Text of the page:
BEMCO PROJECTS: Samsung employees from South Korea are also hard at work on the other side of the country with Saudi Arabian IPP Bemco on a $3bn contract to boost output at the Qurayyah plant to 4600 MW by 2015. Bemco is also working to complete two separate plants that will boost the supply of electricity to the capital, Riyadh’s 2175-MW and 4600-MW plants 12 and 14, both of which are due for completion in 2015. Hyundai Heavy Industries is building the $3.3bn Shuqaiq steam power plant, which is due to come on-stream in 2017 with a capacity of 2650 MW. Engineering firm Alstom has won the contract to provide €170m worth of steam turbine generation sets for the plant. The SR200m ($53.3m) facility will be located in King Abdullah Economic City and called the Alstom Arabia Power Factory.
Another firm establishing a factory to feed the demand for power components is Siemens. Its gas turbine factory based in Dammam will bring new skilled jobs to the area, as well as build on its well-established links with SEC. “For our turbine manufacturing plant we sponsored 40 young Saudis to attend the Saudi Petroleum and Services Polytechnic for two years and afterwards they will be employed,” said Ghassan Khalil, head of communications at Siemens Saudi Arabia. “We are also involved with an expert exchange programme with SEC. We took engineers from SEC and sent them abroad to our turbine manufacturing plants in Charlotte in the US and Berlin for between six months and a year to gain global experience.”
In November 2013 General Electric (GE) signed a $700m contract with SEC to provide Power Plant 13, south of Riyadhm with 7F-5 gas turbines, which will be manufactured in South Carolina and delivered in 2015. GE will also maintain the units for eight years.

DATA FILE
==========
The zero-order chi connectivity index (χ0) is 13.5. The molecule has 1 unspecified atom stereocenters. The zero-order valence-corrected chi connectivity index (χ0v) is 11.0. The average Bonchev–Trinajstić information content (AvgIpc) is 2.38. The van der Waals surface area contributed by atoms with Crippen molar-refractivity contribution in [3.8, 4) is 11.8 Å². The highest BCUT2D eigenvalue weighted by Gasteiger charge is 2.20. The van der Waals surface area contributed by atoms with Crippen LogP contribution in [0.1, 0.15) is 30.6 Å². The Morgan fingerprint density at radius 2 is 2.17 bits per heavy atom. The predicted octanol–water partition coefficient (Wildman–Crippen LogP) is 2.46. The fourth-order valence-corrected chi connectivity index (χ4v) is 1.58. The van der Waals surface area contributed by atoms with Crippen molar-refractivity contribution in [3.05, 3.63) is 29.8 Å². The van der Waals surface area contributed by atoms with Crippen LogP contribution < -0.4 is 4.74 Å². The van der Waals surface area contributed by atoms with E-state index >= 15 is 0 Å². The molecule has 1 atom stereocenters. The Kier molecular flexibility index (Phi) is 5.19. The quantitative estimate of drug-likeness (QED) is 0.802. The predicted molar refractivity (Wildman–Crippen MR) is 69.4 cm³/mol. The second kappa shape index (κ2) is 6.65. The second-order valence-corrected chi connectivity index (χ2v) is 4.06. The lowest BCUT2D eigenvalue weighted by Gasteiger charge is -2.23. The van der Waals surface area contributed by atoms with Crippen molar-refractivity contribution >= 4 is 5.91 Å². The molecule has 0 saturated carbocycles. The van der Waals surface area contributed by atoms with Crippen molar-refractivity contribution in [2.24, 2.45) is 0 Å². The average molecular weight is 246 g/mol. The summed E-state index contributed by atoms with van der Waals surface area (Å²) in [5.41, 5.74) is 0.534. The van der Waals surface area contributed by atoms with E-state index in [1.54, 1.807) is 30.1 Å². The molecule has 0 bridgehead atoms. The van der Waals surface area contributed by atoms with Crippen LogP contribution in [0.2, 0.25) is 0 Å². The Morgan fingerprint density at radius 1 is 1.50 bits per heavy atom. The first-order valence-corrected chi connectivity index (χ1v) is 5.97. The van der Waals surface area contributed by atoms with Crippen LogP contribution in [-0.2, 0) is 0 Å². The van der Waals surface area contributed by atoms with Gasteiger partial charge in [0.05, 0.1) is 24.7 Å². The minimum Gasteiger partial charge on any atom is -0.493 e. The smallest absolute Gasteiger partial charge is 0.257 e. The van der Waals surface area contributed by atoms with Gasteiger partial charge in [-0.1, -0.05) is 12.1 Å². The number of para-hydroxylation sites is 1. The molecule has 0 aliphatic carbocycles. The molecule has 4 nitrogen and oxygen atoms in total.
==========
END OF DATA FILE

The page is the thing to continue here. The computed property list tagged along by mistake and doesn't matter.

NUCLEAR PLANS: According to the World Nuclear Organisation, potential sites for nuclear power stations have been identified in Jubail, Tabuk and Jizan after surveys and feasibility studies were carried out by WorleyParsons. The Nuclear Holding Company was established in 2013 and in December of the same year during a visit to Saudi Arabia by French President François Hollande two sets of agreements were signed by Areva and EDF with businesses and universities in the Kingdom: memoranda of understanding with Descon Olayan, Riyadh Cables, Zamil Steel, Saudi Pumps and Bahra Cables were designed to develop a domestic supply chain and build up technical knowledge and skill. At the same time, the two French firms also agreed to help develop nuclear engineering expertise with Effat University and Dar Al Hekma College in Jeddah, Prince Mohammed bin Fahd University in Al Khobar and King Saud University in Riyadh. These agreements followed three months after deals were signed by Hitachi Nuclear Energy and Toshiba/Westinghouse with Exelon Nuclear Partners, a division of Exelon Generation, to pursue construction contracts with KACARE. The Saudi Arabian Atomic Regulatory Authority is due to start operating in 2014.
TRANSMISSION: In addition to improving the country’s generation capacity, the Kingdom is investing in improving the efficiency of transmission and distribution. Indeed, by 2032 it hopes to eliminate the need for an additional 37 GW of capacity due to efficiency savings, according to the International Energy Agency. In the fourth quarter of 2013 King Abdullah Economic City signed a $60m deal with energy firm ABB to provide substations and improve electricity supply and transmission capacity. ABB will supply 380-KV switchgear technology and a remote control centre to ensure reliability of supply to the new city, which could have as many as 2m residents by 2020.
INVESTMENT OPPORTUNITIES: In September 2013 Fouad Al Sherebi, executive vice-president of power generation for SEC, told the Saudi-US Business Opportunities Forum in Los Angeles that the next five years would present investors with unprecedented opportunities to work with IPPs in the Kingdom. Al Sherebi explained that between 2000 and 2012 installed capacity in Saudi Arabia increased by 95.3%, and the total length of transmission lines across the Kingdom almost doubled in the same period. Looking ahead, he said he expected capacity to double again in the next 12 years and that this would provide attractive opportunities for investors prepared to enter long-term power purchase agreements with SEC, which could also invest up to 50% in project capital and take responsibility for fuel supply and negotiate land-lease agreements. “The capacity that will double in the next 12 years, 30% of that will be provided by IPPs, by developers,” Al Sherebi told attendees.
With SR100bn ($26.7bn) to spend on contracts across the electricity sector in 2014 alone, the Saudi Arabian government’s expansion plans are likely to provide numerous opportunities for international businesses for the rest of the decade and beyond.